In this session, we will be discussing the consumer medication information for digoxin, trade name LanoxinTM.

What it’s for & How to take

Digoxin is used to control abnormal heartbeats and to treat heart failure. This medication works by helping your heart beat stronger and more regular.

Digoxin is usually taken once daily. This medication may be taken with or without food; however, foods that are high in fiber may block digoxin from working. Wait at least 2 hours before or after taking this medication before you eat any food high in fiber.

Do not stop taking this medication or change the dose without talking to your doctor. If you forget to take a dose, take it as soon as you remember. If it is near the time of your next dose, skip it and continue with your normal dose time. Do not take a double dose to make up the missed dose.

Call your doctor if your condition is not improving after starting this medication.

Warnings & Cautions

  • Rarely, digoxin may cause your heart to beat fast and unsteady. If you feel any severe dizziness or feel like your heart is racing or beating too fast, get medical help right away.
  • The elderly may be more sensitive to the side effects of this medication, especially the drowsiness and dizziness. The chances of loss of balance and falling are increased. Adults over 65 years of age usually have a lower dose of digoxin.
  • This medication is sometimes used in infants and children. Infants and children may be much more likely to have side effects from this medication, especially the abnormal heartbeats. Talk about this with your child’s doctor.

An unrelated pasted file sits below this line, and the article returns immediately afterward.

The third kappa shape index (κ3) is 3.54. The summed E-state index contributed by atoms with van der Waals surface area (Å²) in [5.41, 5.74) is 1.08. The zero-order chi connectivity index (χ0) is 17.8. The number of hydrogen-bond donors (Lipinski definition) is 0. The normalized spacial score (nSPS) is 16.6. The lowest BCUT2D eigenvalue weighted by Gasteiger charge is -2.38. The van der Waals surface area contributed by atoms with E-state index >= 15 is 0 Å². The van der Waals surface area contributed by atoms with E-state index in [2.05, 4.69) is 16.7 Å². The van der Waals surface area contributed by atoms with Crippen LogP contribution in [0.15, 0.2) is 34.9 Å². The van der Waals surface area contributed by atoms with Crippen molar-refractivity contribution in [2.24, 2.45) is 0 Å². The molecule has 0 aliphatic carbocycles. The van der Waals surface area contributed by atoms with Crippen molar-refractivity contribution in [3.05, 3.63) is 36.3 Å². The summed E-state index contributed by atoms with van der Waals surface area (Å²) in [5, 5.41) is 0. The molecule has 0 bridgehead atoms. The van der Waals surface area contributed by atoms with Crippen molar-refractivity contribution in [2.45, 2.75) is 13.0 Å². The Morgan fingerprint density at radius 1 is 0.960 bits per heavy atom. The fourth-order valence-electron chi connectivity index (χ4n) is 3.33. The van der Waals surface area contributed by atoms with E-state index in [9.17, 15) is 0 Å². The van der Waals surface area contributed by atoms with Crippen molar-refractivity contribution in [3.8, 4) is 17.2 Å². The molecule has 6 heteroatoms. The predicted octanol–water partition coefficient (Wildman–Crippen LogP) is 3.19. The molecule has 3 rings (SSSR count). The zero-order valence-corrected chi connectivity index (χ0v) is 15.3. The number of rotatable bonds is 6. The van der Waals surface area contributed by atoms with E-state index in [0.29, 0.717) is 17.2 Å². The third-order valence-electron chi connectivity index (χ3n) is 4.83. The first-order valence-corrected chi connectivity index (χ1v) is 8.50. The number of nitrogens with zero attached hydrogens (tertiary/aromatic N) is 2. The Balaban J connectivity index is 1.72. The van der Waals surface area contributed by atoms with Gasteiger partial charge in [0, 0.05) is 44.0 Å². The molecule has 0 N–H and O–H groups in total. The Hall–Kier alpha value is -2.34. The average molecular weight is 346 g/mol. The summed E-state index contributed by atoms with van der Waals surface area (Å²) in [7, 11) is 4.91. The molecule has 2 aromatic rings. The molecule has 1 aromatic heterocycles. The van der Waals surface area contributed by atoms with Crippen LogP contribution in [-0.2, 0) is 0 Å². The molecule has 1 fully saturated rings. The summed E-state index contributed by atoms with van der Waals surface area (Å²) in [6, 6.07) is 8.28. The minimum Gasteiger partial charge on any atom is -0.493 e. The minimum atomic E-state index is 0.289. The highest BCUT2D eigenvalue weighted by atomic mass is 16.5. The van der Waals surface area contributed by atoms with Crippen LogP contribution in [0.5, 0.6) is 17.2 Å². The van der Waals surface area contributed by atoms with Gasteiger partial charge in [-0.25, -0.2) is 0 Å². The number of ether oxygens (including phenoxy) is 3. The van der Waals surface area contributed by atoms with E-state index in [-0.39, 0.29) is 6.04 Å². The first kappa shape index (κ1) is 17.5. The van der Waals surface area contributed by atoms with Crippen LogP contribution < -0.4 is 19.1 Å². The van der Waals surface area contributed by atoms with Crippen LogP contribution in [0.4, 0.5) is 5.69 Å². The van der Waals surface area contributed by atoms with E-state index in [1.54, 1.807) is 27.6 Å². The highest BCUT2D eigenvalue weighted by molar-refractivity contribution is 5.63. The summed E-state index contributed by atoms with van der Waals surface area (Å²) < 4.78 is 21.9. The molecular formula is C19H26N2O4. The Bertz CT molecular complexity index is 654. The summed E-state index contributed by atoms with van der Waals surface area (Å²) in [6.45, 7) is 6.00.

• Talk with your doctor about the risks of taking this medication if you are pregnant, might become pregnant or are breastfeeding.

Interactions & Side Effects

  • Tell your pharmacist or doctor all your medication allergies so they may determine if digoxin is safe for you to take.
  • Avoid dangerous drug interactions. Some medications, such as water pills, may increase the chance of having an abnormal heartbeat. Tell your pharmacist or doctor all the other medication you are taking, including over the counter supplements, even if you don’t take them very often.
  • Ask your doctor if this medication is safe to take with your current health conditions. Tell your doctor if you have a history of heart, liver, kidney or thyroid disease or if you have a pacemaker in your heart.
  • While taking digoxin, you may feel some nausea, loss of appetite, dizziness, headache, anxiety, diarrhea or constipation. If these or any other unwanted side effects persist, contact your doctor or pharmacist to talk about it with them.
  • Call your doctor right away if you have any severe vomiting, yellowing of your eyes, swelling in the ankles, shortness of breath or signs of infection such as a fever or sore throat.
  • Call emergency 911 if you have any symptoms of a heart attack such as chest and left arm pain, shortness of breath and sweating or if you have symptoms of a stroke such as weakness on one side of your body, slurred speech, sudden vision changes, and confusion.

If you have any questions about what you have heard, contact your pharmacist or doctor. This session does not include all the potential interactions or side effects that this medication may cause. Ask your pharmacist how your medication should be stored and how you should dispose of it when you are done taking it. Do not share your medication with anyone, ever. Remember, this is not meant to replace your counseling session with your pharmacist. In case of overdose, call your local poison control center at 1-800-222-1222.

Updated 7/20